From Job Description to Background Checks
Filling a building surveyor vacancy in your company with the best surveyor available is not an easy task. Suitable, RICS qualified surveyors are in short supply, (high demand) and the uncertainty surrounding the construction sector is encouraging many of the best surveyors to stay put in their current positions unless there is an opportunity that really sways their opinion and fulfils a lot of their ambitions.
When searching for your next building surveyor, how you word your job description makes a huge difference to the quality of building surveyor you will attract. Here, we help you learn how to:
- Identify your perfect hire
- Develop a job description that will attract the most talented building surveyors
- Ensure that you interview those who have the talents you require
Qualities Your Building Surveyor Needs
Generic job descriptions won’t help you attract the best talent. Their vagueness won’t convey your needs, and the lack of specific information won’t make potential candidates eager to explore the opportunity. By understanding the qualities that you require your new employee to possess, you will compose a more meaningful job description.
The first step to understanding the qualities that you are seeking is to develop role-specific competencies. Matching the purpose and requirements of the position available will inform your needs for knowledge, skills, qualifications and other characteristics a candidate should possess to excel in the available position.
With a deep understanding of the competencies required, you will also be better able to design an interview and assessment process that identifies the applicant who is most likely to be the best performer. The essential qualities that you are likely to identify when considering role-specific competencies include:
· Relevant qualifications and experience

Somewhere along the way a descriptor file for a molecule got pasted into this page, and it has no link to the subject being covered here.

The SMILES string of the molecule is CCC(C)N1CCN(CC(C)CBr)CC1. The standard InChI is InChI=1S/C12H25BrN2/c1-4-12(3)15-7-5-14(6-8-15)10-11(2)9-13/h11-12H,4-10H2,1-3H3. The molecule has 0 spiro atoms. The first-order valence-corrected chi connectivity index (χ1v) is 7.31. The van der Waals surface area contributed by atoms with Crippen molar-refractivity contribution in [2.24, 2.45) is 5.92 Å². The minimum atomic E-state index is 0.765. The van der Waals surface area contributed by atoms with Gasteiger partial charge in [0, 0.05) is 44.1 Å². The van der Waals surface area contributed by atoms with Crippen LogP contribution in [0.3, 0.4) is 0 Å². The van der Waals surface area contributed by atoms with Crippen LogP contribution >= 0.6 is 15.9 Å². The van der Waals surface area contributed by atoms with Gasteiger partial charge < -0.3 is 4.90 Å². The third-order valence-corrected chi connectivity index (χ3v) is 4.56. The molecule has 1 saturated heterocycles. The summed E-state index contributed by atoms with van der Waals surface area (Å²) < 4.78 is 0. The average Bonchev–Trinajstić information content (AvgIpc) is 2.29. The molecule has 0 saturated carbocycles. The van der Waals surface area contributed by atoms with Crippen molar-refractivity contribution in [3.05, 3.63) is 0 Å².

You’ll be looking for a certain set of skills for the role. The qualification level and experience of candidates will help you decide if they could be a good fit. You should consider what previous experience fits with the role available, and how other previous experiences could transfer to the role.
· Problem-Solving Skills
Increasingly, building surveyors need to be problem solvers. They need to think critically, understand complexities, and apply their knowledge and experience in practical contexts. RICS qualifications are evidence of these capabilities.
· Passion for the Role
People who are passionate about their building surveyor jobs perform better in them. They are more productive, more conscientious, and more inquisitive. They will be good role models to others, and good promoters of your company. Identifying those candidates who are passionate early in the process will help you streamline the hiring process. Use "juice words" to sell aspects of the role, the team and your company like "creative", "award-winning". You should try and reduce the amount of information for surveyors to consider that might act as a barrier to applying for your incredible opportunity in your amazing workplace. Try to reduce friction and improve the flow of your role description by using "security language" to build trust and confidence in you as their future employer.
· Commitment to your Company
A candidate who is committed to working for your company will be a far better fit than one who simply wants a new job. People identify with jobs that employ their qualifications and experience, but they commit to a company that delivers an experience that is true to their values and beliefs.
The recent RICS and Macdonald & Company Rewards and Attitudes Survey 2019 (link) found that potential employees in the real estate and built environment want more than just a good salary. The most talented building surveyors are likely to be seeking: